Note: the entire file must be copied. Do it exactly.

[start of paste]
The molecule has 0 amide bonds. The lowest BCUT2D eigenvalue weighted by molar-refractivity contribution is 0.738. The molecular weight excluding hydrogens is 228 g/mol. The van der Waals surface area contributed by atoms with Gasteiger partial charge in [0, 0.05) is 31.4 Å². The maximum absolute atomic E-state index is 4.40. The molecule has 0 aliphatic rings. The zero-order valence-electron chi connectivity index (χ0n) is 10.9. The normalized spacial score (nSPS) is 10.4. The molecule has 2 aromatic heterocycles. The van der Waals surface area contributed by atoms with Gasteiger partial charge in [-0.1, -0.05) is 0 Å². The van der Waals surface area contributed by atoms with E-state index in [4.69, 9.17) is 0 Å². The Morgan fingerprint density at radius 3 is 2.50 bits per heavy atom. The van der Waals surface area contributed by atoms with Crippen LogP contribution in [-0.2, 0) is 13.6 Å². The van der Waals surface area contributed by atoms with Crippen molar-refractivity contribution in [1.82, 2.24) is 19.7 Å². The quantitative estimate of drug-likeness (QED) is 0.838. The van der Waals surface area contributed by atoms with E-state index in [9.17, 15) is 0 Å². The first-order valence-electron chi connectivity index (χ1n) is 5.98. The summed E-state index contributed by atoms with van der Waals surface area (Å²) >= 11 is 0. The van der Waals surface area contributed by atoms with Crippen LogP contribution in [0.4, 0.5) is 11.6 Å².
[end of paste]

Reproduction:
The molecule has 0 amide bonds. The lowest BCUT2D eigenvalue weighted by molar-refractivity contribution is 0.738. The molecular weight excluding hydrogens is 228 g/mol. The van der Waals surface area contributed by atoms with Gasteiger partial charge in [0, 0.05) is 31.4 Å². The maximum absolute atomic E-state index is 4.40. The molecule has 0 aliphatic rings. The zero-order valence-electron chi connectivity index (χ0n) is 10.9. The normalized spacial score (nSPS) is 10.4. The molecule has 2 aromatic heterocycles. The van der Waals surface area contributed by atoms with Gasteiger partial charge in [-0.1, -0.05) is 0 Å². The van der Waals surface area contributed by atoms with E-state index in [4.69, 9.17) is 0 Å². The Morgan fingerprint density at radius 3 is 2.50 bits per heavy atom. The van der Waals surface area contributed by atoms with Crippen LogP contribution in [-0.2, 0) is 13.6 Å². The van der Waals surface area contributed by atoms with Crippen molar-refractivity contribution in [1.82, 2.24) is 19.7 Å². The quantitative estimate of drug-likeness (QED) is 0.838. The van der Waals surface area contributed by atoms with E-state index in [9.17, 15) is 0 Å². The first-order valence-electron chi connectivity index (χ1n) is 5.98. The summed E-state index contributed by atoms with van der Waals surface area (Å²) >= 11 is 0. The van der Waals surface area contributed by atoms with Crippen LogP contribution in [0.4, 0.5) is 11.6 Å².